Tag Archives: Insein Central Jail

Burma’s Insein Central Jail

Burma’s Insein Central Jail – Hell on Earth
By Kim Gooi

“For the person who has not actually witnessed atrocities, all remains hearsay and suspect; to accept the degradation of any man by man injures our self-esteem.”     –     EDGAR SNOW

In Burma the sentence for murder is five years imprisonment and three years for manslaughter. A refugee or illegal immigrant faces incarceration until death unless the native country makes an effort to get the person released.

On the afternoon of March 24, 1978 I was brought into Rangoon’s Insein Central Jail from Mangladon police station near the airport, as an illegal immigrant on the way to be deported back to Malaysia. I was the lucky one whose embassy in Rangoon had requested my release.

The previous day I was flown from Keng Tung jail in the Shan State after ten months incarceration for an illegal entry offence for which I was sentenced to six months imprisonment. I was in the first stage of a slow deportation process, six months overdued.

The prison officers and guards were waiting like vultures, – a non Burmese is coming and there was money to be made. Prior to my release from Keng Tung, a prison officer had warned me about it while trying to induce me to sell him my camera.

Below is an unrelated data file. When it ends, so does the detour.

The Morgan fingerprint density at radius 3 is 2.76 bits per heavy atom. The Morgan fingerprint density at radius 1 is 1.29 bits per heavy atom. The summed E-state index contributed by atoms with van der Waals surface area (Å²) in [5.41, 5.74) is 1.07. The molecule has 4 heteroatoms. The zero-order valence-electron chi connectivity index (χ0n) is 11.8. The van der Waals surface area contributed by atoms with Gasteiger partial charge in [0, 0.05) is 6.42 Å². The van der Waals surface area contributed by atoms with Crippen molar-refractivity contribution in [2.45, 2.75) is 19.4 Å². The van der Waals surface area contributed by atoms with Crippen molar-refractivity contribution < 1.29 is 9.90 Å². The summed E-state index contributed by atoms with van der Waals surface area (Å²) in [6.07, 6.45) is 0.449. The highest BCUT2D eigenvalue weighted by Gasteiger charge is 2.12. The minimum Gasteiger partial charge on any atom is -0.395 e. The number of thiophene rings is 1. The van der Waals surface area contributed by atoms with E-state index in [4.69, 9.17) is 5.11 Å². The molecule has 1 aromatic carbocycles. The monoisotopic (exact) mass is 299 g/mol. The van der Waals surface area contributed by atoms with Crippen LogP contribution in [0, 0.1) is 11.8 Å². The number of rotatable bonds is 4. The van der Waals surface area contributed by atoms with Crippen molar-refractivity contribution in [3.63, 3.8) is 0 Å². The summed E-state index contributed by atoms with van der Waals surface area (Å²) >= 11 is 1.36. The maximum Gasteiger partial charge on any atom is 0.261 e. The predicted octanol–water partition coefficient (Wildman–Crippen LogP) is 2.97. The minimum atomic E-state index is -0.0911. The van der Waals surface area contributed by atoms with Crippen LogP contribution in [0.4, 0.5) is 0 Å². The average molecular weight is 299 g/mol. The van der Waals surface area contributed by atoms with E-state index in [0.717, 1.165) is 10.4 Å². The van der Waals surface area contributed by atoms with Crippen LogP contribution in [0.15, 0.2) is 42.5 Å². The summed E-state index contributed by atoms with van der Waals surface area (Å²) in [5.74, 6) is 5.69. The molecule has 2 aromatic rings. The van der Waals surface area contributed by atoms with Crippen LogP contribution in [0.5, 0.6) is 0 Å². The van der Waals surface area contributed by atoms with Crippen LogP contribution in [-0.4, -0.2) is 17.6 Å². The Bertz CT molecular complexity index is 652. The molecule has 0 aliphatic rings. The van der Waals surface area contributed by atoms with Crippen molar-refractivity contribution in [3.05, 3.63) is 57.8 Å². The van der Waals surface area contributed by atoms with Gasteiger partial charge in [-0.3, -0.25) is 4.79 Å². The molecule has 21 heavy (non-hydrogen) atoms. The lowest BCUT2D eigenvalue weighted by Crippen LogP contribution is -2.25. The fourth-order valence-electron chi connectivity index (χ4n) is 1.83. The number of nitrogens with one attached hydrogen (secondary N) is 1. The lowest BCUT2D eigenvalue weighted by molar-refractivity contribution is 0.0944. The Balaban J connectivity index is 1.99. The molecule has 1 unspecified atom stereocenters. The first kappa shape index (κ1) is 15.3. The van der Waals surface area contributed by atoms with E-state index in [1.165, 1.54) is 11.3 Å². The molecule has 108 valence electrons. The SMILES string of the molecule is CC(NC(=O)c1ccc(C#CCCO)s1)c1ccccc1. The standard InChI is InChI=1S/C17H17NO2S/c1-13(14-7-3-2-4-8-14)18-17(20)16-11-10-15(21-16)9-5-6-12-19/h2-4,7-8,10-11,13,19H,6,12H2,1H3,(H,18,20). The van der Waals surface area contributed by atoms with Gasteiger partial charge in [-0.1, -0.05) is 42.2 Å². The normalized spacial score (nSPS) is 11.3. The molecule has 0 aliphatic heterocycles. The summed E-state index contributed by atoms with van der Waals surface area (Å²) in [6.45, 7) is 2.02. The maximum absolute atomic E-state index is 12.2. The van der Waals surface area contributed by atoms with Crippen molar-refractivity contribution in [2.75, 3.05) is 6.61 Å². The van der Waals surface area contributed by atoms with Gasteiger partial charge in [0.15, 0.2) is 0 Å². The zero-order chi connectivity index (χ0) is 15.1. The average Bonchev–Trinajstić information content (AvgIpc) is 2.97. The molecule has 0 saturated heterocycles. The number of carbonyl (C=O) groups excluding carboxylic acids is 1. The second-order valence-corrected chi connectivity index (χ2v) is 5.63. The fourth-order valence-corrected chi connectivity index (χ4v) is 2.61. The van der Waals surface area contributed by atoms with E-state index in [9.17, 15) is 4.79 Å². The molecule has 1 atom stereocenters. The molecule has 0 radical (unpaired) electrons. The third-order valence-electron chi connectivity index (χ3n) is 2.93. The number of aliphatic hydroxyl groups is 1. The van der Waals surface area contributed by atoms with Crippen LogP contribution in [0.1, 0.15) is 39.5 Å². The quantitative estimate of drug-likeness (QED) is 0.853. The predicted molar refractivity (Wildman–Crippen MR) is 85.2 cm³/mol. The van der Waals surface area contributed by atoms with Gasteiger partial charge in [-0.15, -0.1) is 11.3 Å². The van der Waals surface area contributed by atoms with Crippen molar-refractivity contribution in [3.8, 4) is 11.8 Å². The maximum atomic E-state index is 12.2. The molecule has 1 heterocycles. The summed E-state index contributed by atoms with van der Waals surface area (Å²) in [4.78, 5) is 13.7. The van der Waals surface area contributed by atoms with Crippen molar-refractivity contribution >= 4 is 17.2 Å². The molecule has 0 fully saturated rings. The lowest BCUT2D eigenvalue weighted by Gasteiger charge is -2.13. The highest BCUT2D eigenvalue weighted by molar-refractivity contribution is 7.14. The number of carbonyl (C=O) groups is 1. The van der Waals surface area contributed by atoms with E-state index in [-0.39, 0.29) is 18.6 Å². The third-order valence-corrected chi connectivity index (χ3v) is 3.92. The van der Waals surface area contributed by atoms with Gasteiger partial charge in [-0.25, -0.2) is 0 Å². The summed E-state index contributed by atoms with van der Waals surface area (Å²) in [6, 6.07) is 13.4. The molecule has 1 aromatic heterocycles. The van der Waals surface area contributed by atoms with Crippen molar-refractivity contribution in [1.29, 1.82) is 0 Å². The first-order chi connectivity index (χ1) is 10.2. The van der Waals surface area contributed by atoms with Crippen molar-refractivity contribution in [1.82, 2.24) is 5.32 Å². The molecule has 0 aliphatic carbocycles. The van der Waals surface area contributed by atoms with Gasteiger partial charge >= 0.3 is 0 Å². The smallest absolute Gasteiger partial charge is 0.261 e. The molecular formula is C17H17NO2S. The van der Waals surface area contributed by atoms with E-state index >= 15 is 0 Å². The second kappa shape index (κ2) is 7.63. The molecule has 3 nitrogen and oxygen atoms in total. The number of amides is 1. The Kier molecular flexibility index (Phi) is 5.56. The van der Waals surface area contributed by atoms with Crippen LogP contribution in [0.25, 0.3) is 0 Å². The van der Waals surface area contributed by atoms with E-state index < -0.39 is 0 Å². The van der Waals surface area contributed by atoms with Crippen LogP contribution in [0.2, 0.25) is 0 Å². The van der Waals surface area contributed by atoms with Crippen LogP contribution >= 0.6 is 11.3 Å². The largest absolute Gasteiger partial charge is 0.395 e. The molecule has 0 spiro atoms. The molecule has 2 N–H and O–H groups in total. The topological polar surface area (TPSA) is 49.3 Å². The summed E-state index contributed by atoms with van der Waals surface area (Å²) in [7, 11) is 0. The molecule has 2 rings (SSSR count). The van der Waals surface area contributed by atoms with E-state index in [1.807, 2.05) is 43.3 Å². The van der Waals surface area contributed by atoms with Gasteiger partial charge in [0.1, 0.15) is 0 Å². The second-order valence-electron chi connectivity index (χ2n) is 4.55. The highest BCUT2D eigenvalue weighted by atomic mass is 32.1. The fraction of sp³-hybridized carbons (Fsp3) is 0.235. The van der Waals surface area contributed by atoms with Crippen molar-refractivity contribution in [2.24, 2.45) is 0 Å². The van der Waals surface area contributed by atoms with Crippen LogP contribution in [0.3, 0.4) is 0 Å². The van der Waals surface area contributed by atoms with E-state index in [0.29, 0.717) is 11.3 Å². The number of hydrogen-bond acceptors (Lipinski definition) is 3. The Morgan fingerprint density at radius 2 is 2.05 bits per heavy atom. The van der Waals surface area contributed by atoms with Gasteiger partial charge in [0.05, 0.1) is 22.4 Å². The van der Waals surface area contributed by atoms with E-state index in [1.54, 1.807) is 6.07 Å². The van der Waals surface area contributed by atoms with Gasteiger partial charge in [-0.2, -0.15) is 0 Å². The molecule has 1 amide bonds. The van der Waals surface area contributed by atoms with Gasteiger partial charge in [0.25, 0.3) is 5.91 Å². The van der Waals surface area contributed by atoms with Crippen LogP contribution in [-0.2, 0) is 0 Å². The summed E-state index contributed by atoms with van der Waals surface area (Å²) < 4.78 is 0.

“How much money do you have?…watches?, valuables? How many shirts and trousers?” a prison officer asked eagerly.

The prisoners were at their mercy. they squeezed every penny from the prisoners, even their shirts, pants and shoes which were hard to get in Burma.

“I have 2,000 kyats, a watch and a camera,” I said.
“Where are they now?” the officer shouted.
“I gave them to the embassy for safe-keeping,” I replied.

I could see they were disappointed for not being able to get anything from me.

Passing the main gate and the warden’s office into the outer prison compound I was greeted by a familiar sight – four prisoners carrying a black rectangular box on their shoulders walking by.